This is an Illinois case from May 2000 - A security guard employed by the Illinois Institute of Technology Research Institute was struck by a gang war's stray bullet and killed him. His job was to provide security inside the building, which was not open to the public. When he wasn't patrolling inside the building, he sat in the building's lobby at a desk located some 20 feet from ceiling-to-floor windows. The building was located in a high-crime area. Gunshots could be heard weekly, and
sometimes daily, from directly across the street at a housing project. He was shot when gang members started shooting a man from across the street who was running towards the building. One of the bullets fired by the gang pierced the building's windows, hitting and killing the security guard. Kaufman's family filed for benefits stating that his death was work related. What do you think?
NY - April 2000 - Villapol was an elevator operator working at a residential building in NYC. One day, he opened the door to a manually operated elevator at the lobby level of the building. He failed to notice the elevator wasn't there and fell eight feet to the basement level. Toxicology testing at the hospital showed he was severely intoxicated. He said he didn't remember the accident. Inspection of the elevator after the accident showed its parking device was defective. Had it been working properly it would have prevented the door from opening when the elevator wasn't there. The inspector issued a violation to shut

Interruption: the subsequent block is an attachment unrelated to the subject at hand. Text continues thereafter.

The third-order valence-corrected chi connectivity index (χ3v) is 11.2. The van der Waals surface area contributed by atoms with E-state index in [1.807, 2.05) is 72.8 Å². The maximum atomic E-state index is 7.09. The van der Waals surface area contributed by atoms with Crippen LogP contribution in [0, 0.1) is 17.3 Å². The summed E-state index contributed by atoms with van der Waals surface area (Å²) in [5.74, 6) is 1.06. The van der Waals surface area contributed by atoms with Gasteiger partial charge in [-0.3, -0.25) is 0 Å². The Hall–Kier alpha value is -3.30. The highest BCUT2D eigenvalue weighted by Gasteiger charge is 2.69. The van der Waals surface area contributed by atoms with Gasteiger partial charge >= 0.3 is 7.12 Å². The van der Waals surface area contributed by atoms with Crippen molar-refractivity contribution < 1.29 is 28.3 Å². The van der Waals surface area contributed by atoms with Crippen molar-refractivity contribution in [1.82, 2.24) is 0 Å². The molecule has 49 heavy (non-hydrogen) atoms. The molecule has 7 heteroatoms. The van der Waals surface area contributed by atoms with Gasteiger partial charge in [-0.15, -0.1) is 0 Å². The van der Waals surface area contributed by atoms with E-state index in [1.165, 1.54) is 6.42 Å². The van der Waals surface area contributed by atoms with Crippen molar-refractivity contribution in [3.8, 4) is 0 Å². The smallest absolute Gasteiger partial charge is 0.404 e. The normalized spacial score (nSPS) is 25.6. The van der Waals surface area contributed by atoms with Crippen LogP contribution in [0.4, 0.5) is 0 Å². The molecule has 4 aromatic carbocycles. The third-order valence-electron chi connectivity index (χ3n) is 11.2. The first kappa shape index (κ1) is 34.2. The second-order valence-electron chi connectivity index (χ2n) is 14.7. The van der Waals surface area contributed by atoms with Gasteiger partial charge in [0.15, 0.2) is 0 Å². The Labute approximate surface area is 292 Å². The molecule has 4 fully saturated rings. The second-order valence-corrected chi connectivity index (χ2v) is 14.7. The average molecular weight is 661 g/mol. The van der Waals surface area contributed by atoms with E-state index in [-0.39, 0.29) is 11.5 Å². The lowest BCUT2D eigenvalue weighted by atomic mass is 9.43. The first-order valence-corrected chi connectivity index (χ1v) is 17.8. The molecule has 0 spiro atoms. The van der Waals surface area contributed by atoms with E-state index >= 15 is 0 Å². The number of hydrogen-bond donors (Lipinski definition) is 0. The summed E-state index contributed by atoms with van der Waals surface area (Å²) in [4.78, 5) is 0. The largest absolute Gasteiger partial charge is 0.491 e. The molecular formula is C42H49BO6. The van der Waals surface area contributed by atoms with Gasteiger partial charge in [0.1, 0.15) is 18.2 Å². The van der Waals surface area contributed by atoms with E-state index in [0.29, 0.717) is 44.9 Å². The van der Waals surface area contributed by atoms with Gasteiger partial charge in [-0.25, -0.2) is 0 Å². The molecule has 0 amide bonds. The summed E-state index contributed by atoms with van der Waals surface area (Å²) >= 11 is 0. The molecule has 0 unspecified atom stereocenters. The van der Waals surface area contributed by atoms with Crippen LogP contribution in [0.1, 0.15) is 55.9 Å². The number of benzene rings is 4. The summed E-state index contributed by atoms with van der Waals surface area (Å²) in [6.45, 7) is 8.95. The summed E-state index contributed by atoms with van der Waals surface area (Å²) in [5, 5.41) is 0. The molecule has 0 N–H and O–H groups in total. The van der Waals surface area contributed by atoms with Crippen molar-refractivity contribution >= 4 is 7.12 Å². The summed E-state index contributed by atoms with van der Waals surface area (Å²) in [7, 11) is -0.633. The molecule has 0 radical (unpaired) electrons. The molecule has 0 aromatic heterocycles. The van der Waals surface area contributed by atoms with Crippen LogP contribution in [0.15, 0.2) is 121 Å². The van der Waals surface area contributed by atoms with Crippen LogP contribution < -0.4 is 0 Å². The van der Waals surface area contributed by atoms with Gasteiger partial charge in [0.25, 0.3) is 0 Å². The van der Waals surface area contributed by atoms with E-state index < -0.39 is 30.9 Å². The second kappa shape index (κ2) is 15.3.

down eh elevator until it was fixed. Villapol filed for benefits. Did he get them?
Pennsylvania May 2000 -
A Police sergeant develops post-traumatic stress disorder. Doctor says the office suffered "job burn-out".
Davis was a police officer for more than 30 years. He started as a patrol officer. In 1971, he was promoted to sergeant, a corporal, and five patrol officers. In 1991, he became the acting police chief when the chief died suddenly of a heart attack. Shortly after becoming acting chief, Davis experienced difficulties in performing his work. He developed sleep problems, shortness of breath, hand tremors, and high blood pressure. After a doctor diagnosed him with post-traumatic stress
disorder, he retired with a disability pension. He filed for benefits for this disorder, which he attributed to several traumatic events, the first of which dated back to 19665. Several events involved life-threatening confrontations with armed suspects when he was a patrol officer and a sergeant, but non involved his responsibilities as acting chief. He asserted that the stressful events caused physical injuries, including the hand tremors, which interfered with his ability to handle
firearms. Did he receive benefits?
Case 1: In my opinion, I do believe the death was work related. Regardless whether the specific incident took place inside the building, the fact of the matter is that the security guard was killed while performing his job functions. I look at it from this perspective, if a security guard at a car lot was sitting in his little booth overseeing the parking lot. In addition, a stray bullet from the street accidentally killed the security ...
This particular solution utilizes three short case studies to demonstrate benefits associated with work related injuries. In particular, these case studies focus on whether the injured are provided their benefits based on the type of injury and the specifics related to the accident.